One of my next projects will be an article comparing the magic systems of various games, both conceptually and in terms of their underlying quantitative mechanics, as one example of how interactive symbolism can be programmed. As readers of Quests know, I regard programming as a form of procedural, interactive writing, which unfolds according to a set of rules that both constrain and facilitate player actions and interpretations. For example, the magic systems of role-playing games (tabletop, single-player, and MMO) comprise rigorous, quantitative rules for altering the physical and sometimes mental reality of a particular game world. Because these systems often involve glyphs, runes, and incantations, there are opportunities to encode meaning into a core game mechanic, as in the tabletop game Mage: The Awakening or the elaborate cosmology of Eternal Darkness.
Questions for research include:
- How have different table-top RPG’s, CRPG’S, action-adventure games, and MMO’s implemented magic systems?
- What are the origins of magic systems in fantasy novels? For example, the convention of having magic users memorize spells that are then erased from their memory after being cast derives from Fritz Leiber, but not from Tolkien (who eschewed direct references to the concept of magic in his work).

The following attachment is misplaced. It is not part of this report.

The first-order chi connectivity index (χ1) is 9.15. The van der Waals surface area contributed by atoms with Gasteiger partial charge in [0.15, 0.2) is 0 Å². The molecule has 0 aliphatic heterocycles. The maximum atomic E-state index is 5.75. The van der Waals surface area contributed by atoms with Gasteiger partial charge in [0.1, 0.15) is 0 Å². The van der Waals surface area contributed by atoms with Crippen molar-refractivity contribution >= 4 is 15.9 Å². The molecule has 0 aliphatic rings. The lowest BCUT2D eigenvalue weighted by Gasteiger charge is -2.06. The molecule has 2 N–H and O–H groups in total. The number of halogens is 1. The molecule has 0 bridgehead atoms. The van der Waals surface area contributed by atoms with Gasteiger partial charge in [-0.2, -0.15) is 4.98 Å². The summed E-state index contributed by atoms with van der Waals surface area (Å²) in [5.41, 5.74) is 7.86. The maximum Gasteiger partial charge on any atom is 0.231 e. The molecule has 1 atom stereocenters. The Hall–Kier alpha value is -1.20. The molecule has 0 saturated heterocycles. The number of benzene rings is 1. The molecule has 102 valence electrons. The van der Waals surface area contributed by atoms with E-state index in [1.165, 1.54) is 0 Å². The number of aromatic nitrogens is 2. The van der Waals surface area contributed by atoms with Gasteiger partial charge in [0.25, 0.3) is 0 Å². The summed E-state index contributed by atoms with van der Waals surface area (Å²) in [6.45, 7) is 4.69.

- What is the relationship between game systems of magic and real occultist systems? (This treads on difficult ground, because of many gamers’ understandable discomfort with the association by fundamentalists of Dungeons and Dragons with black magic. However, Gary Gygax himself encouraged dungeon masters to consult encyclopedias of the occult as reference works, and Silicon Knights did thorough research into actual historical arcane systems in order to build the elaborate spell-casting system of Eternal Darkness. The table-top role-playing systems Nephilim and Mage: The Awakening both embrace mystical lore as metaphors explored through their game mechanics.)
- Most importantly, as relates to programming practice:
- How did the World of Darkness mod (WoDMod) script the magic system of the Mage tabletop game into Vampire: The Masquerade Redemption?
- How do custom NWN scripters make their own spells?
- How could we as designers learn from past design of magic systems in order to make our own games’ magic systems both more fun and metaphorically resonant, so that we invest this aspect of fantasy with all its potential for symbolism rather than reducing it to the glitz and glamor of flashy visual effects without substance?